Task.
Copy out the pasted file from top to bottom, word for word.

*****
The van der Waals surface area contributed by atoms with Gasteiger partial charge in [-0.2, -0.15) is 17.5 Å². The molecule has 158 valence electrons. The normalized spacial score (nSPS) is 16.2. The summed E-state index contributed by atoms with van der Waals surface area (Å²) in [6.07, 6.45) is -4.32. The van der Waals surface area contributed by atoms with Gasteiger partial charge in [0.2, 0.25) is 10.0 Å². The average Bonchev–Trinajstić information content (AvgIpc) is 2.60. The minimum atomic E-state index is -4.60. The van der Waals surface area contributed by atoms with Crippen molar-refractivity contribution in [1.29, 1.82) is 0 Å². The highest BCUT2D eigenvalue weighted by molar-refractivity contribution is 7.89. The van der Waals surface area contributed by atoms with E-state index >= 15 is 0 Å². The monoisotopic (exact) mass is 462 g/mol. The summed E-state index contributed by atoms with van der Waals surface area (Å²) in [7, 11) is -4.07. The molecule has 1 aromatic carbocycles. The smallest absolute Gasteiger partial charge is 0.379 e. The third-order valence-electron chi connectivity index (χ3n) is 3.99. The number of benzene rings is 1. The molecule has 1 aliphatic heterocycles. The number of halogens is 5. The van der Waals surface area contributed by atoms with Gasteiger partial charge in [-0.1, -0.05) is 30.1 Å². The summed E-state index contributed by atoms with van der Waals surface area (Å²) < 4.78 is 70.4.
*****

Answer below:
The van der Waals surface area contributed by atoms with Gasteiger partial charge in [-0.2, -0.15) is 17.5 Å². The molecule has 158 valence electrons. The normalized spacial score (nSPS) is 16.2. The summed E-state index contributed by atoms with van der Waals surface area (Å²) in [6.07, 6.45) is -4.32. The van der Waals surface area contributed by atoms with Gasteiger partial charge in [0.2, 0.25) is 10.0 Å². The average Bonchev–Trinajstić information content (AvgIpc) is 2.60. The minimum atomic E-state index is -4.60. The van der Waals surface area contributed by atoms with Crippen molar-refractivity contribution in [1.29, 1.82) is 0 Å². The highest BCUT2D eigenvalue weighted by molar-refractivity contribution is 7.89. The van der Waals surface area contributed by atoms with E-state index >= 15 is 0 Å². The monoisotopic (exact) mass is 462 g/mol. The summed E-state index contributed by atoms with van der Waals surface area (Å²) in [7, 11) is -4.07. The molecule has 1 aromatic carbocycles. The smallest absolute Gasteiger partial charge is 0.379 e. The third-order valence-electron chi connectivity index (χ3n) is 3.99. The number of benzene rings is 1. The molecule has 1 aliphatic heterocycles. The number of halogens is 5. The van der Waals surface area contributed by atoms with Gasteiger partial charge in [-0.1, -0.05) is 30.1 Å². The summed E-state index contributed by atoms with van der Waals surface area (Å²) < 4.78 is 70.4.